12-time major champion Novak Djokovic advanced to the semifinals of Wimbledon with a four-set win over Kei Nishikori.

The fat lady has stopped singing.

For all evidence of his decline, and all reports of his demise, Novak Djokovic is suddenly two wins away from being back on top of the tennis world.

In a contest that featured blistering groundstrokes, stout defense, and wonderful rallies from both players, the 12-time major champion defeated Kei Nishikori 6-3, 3-6, 6-2, 6-2 in the semifinals of Wimbledon.

The early stages of the match lived up to the contest’s billing with both men showing flashes of brilliance.

It was Djokovic who struck first. The 12-seed earned double break point after a lovely rally featuring all manner of variety ended with a strong forehand down the line. The three-time Wimbledon champion went on to break Nishikori at the second time of asking for a 3-1 lead after a deep forehand proved too difficult to handle.

However, Nishikori enthralled the crowd in breaking back immediately courtesy of trademark strong groundstrokes and the set went on with little to separate the men until the eighth game. With his opponent serving at 3-4, Djokovic once again found a crack in the armor, pressuring Nishikori and eventually breaking to lead 5-3. The Serb went on to serve the set out and put himself only two sets from his first major semifinal since 2016.

Kei Nishikori struggled with inconsistency, errors, and an elbow ailment during his loss to Novak Djokovic in the Wimbledon quarterfinals.

But a bounce back was forthcoming.

Nishikori survived two difficult service games to open the second set and stay in touch. In the second, Djokovic earned triple break point at love-40, but he missed a forehand on the first, and Nishikori erased the others with an immaculate volley and an ace. The 24-seed went on to hold and Djokovic received a code violation for bouncing his racquet against the ground.

Djokovic seemed to lose his edge following the missed opportunities and a subsequent argument with chair umpire Carlos Ramos. Nishikori broke in the game immediately following his own survival after Djokovic netted a slice backhand and then went on to hold for a 4-1 lead.

The 12-time major champion stabilized and held his next two service games, but the man dubbed by many as the greatest returner in the history of the game could not find a way to break back. At 5-3, Nishikori held his serve, and his nerve, finishing the set with an inside-in forehand winner.

Nishikori seized on some frustration from his opponent to gain momentum and run away with the second set.

Djokovic re-established his prowess and potency to open the second set, producing a couple of impressive rallies including a forehand winner down the line and a dropshot that even the speedy Nishikori could not reach en route to a quick service hold.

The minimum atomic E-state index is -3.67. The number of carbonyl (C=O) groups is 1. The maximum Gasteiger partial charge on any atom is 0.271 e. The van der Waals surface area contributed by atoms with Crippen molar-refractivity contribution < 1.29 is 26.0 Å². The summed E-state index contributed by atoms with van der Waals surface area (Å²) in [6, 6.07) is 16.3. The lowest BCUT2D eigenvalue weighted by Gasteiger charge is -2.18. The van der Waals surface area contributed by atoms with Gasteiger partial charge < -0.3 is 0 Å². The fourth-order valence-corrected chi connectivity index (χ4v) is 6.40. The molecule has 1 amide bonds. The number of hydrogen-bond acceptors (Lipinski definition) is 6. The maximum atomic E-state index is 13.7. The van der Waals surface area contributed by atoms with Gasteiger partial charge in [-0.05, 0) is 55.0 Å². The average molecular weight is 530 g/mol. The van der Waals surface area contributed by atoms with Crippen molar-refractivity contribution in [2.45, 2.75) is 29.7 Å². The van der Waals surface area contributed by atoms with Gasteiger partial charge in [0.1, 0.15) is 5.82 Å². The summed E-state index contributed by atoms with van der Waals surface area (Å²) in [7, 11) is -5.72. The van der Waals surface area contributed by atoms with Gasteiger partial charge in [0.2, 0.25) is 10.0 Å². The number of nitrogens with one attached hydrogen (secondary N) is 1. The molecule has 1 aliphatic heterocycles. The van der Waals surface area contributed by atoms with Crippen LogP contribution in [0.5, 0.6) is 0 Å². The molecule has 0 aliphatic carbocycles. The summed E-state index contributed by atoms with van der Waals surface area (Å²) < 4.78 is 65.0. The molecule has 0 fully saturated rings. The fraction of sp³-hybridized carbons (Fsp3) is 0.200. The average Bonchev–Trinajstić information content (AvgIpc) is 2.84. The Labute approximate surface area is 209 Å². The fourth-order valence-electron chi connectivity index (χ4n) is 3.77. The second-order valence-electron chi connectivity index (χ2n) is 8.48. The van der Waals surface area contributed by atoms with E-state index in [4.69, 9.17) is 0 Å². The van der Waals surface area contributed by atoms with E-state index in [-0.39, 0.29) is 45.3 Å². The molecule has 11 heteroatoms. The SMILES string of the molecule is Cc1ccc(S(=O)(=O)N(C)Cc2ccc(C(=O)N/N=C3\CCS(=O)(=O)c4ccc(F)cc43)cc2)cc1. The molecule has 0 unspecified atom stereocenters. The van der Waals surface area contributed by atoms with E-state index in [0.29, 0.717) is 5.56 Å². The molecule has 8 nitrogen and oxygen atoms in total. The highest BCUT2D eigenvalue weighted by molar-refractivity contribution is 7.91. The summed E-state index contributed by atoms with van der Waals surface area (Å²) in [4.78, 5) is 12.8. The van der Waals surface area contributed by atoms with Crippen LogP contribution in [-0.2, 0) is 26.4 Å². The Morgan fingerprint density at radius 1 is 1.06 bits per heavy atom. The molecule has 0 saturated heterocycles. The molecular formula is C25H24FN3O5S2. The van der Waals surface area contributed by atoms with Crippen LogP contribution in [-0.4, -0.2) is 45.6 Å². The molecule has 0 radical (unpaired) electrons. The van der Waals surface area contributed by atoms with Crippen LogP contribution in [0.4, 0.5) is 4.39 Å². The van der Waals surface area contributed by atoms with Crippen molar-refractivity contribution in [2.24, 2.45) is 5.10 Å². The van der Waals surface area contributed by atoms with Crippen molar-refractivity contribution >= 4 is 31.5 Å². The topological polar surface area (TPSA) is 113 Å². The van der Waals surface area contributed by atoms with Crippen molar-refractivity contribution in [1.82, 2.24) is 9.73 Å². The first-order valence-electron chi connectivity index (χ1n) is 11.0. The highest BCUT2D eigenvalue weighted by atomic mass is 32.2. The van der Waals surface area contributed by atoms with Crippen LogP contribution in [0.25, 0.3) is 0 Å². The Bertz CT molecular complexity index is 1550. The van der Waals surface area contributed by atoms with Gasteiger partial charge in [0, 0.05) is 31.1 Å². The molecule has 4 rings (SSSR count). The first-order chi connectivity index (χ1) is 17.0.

Nishikori quickly responded with a strong service hold of his own in a game that featured more outstanding rallies. Djokovic continued to set the pace with an ace down the middle consolidating his second hold of the third set, and at 1-2, Nishikori called for the trainer for treatment on his right elbow.

Both men began to pressure the other’s service games with Nishikori being forced to fend off a break point at 1-2 and Djokovic then responding to save three break points from love-40. But serving at 2-3, Djokovic finally found results, earning another chance after a forehand error from Nishikori and then letting out a scream of celebration when another ball from the 24-seed went awry.

Djokovic held for 5-2 and, with Nishikori serving to stay in the set, upped the ante again. The Serb earned double set point after a forehand miss from the other side of the net and, with a trademark outstanding return, Djokovic put a stamp on the set.

Djokovic’s trademark return skills were on display in the latter portion of the match with the 12-seed winning both the third and fourth sets by double-break margins.

The pattern of pressure service games didn’t stop with the end of the third though as both the men exchanged breaks immediately to open the fourth. It was Djokovic who restored order with a hold for 2-1, but Nishikori was not able to follow suit after missing a slice backhand into the net to surrender his serve once again.

With the 12-time major champion now fully in control, things settled down at least in terms of the scoreboard, with an exchange of three holds resulting in a 5-2 lead for Djokovic. But things remained feisty between the Serb and Ramos, as a time violation warning led to Djokovic feinting as if he was going to throw a ball at the umpire while walking to his chair.

With Nishikori serving to stay in the tournament, Djokovic once again upped his return pressure. The 24-seed missed a backhand long to give the Serb match point and the 3-time Wimbledon champion seized upon the opportunity with an inside-out forehand winner to finish the contest.

Djokovic will next face the winner of Juan Martin del Potro and Rafael Nadal.